Though we did experience a hard hit, the pilot was successful in safely landing the plane at 1:35 PM (again according to the Associated Press). The plane was met by several emergency vehicles with flashing lights, as well as a television crew from one of the local news channels. The passengers all gave the crew a relieved round of applause and were eager to disembark. We were later to find out that this occurrence was well covered by the press, including USA Today, The Indianapolis Star and WRTV, among others.

Northwest provided only one airline counter staff who tirelessly re-booked all 39 passengers. The bulk of us were re-routed through Philadelphia on US Airways flight 1671 leaving Hartford at 3:00 PM. We were all required to retrieve our checked baggage and re-check them with US Air. This necessitated us to leave the secure area and once again go through security. To add insult to what was already an emotionally difficult time, FAA regulations require that each of us go through the extra security protocol, including the use of the wand as well as a pat down! With but 20 minutes left to catch this flight, there was but one security agent to accomplish this.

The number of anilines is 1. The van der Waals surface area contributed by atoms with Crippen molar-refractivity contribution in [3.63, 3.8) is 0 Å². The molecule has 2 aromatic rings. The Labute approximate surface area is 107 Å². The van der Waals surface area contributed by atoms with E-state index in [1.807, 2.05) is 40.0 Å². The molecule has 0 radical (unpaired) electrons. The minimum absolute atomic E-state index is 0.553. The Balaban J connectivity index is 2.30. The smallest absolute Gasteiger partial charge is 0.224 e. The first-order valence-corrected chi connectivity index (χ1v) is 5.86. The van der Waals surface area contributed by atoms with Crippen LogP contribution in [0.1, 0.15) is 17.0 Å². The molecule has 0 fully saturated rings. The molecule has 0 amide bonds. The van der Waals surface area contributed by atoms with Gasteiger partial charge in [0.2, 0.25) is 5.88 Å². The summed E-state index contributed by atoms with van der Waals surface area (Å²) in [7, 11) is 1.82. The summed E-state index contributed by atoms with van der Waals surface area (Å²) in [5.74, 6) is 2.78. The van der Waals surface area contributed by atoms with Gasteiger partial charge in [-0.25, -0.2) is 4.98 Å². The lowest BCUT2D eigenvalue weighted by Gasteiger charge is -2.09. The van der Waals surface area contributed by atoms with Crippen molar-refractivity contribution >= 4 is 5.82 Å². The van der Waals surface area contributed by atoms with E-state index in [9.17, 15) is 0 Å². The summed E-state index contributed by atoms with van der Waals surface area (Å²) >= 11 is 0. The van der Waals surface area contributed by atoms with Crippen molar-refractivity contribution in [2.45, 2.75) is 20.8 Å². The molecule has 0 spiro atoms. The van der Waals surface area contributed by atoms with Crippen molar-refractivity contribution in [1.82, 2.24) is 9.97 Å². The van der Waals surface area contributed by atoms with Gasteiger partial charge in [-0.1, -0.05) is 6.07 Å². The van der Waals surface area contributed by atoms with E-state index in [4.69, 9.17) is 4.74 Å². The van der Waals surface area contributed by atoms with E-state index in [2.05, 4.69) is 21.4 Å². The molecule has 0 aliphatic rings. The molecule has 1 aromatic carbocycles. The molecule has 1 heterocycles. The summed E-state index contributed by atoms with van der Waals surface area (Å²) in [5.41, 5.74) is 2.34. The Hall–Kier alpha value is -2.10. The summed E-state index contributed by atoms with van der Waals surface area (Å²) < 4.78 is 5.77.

Terri and I were the last to board, but once again we settled into our seats. We talked a little with some of the other passengers of our Northwest flight that had also been rerouted with us. The other passengers onboard did not understand the giddy chatter amongst this fraternity of “survivors.” As we prepared for take off, the circulation in my hand was in serious jeopardy as my wife held tight to my hand. The take off seemed uneventful, but once again we started to bank right. Immediately my wife panicked and said that she knew something was wrong. Suspecting that the previous trauma was affecting her, I was about to calm her down when I was interrupted by the pilot over the intercom announcing that they had just experienced a complete loss of the onboard flight computers and that they were returning to Hartford for an emergency landing.